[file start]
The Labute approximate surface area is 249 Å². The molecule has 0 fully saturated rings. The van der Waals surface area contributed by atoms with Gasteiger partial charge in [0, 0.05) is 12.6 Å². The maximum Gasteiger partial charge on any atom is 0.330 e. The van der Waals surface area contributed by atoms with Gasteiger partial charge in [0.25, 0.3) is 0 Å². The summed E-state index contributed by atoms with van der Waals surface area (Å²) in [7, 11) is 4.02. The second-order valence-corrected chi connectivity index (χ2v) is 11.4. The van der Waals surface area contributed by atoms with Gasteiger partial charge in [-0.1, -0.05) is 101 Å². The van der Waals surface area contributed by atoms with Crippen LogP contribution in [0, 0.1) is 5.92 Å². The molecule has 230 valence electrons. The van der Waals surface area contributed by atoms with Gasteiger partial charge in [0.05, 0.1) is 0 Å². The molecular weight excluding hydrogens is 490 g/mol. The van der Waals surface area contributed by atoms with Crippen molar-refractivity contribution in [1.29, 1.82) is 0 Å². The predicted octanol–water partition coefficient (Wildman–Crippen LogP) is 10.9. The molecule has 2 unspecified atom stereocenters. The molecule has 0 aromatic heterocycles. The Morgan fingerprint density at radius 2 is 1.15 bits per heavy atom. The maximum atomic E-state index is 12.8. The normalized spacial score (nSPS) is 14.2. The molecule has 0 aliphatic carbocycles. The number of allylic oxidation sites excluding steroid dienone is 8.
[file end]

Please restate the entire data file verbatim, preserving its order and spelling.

The Labute approximate surface area is 249 Å². The molecule has 0 fully saturated rings. The van der Waals surface area contributed by atoms with Gasteiger partial charge in [0, 0.05) is 12.6 Å². The maximum Gasteiger partial charge on any atom is 0.330 e. The van der Waals surface area contributed by atoms with Gasteiger partial charge in [0.25, 0.3) is 0 Å². The summed E-state index contributed by atoms with van der Waals surface area (Å²) in [7, 11) is 4.02. The second-order valence-corrected chi connectivity index (χ2v) is 11.4. The van der Waals surface area contributed by atoms with Gasteiger partial charge in [-0.1, -0.05) is 101 Å². The van der Waals surface area contributed by atoms with Crippen LogP contribution in [0, 0.1) is 5.92 Å². The molecule has 230 valence electrons. The van der Waals surface area contributed by atoms with Gasteiger partial charge in [0.05, 0.1) is 0 Å². The molecular weight excluding hydrogens is 490 g/mol. The van der Waals surface area contributed by atoms with Crippen molar-refractivity contribution in [1.29, 1.82) is 0 Å². The predicted octanol–water partition coefficient (Wildman–Crippen LogP) is 10.9. The molecule has 2 unspecified atom stereocenters. The molecule has 0 aromatic heterocycles. The Morgan fingerprint density at radius 2 is 1.15 bits per heavy atom. The maximum atomic E-state index is 12.8. The normalized spacial score (nSPS) is 14.2. The molecule has 0 aliphatic carbocycles. The number of allylic oxidation sites excluding steroid dienone is 8.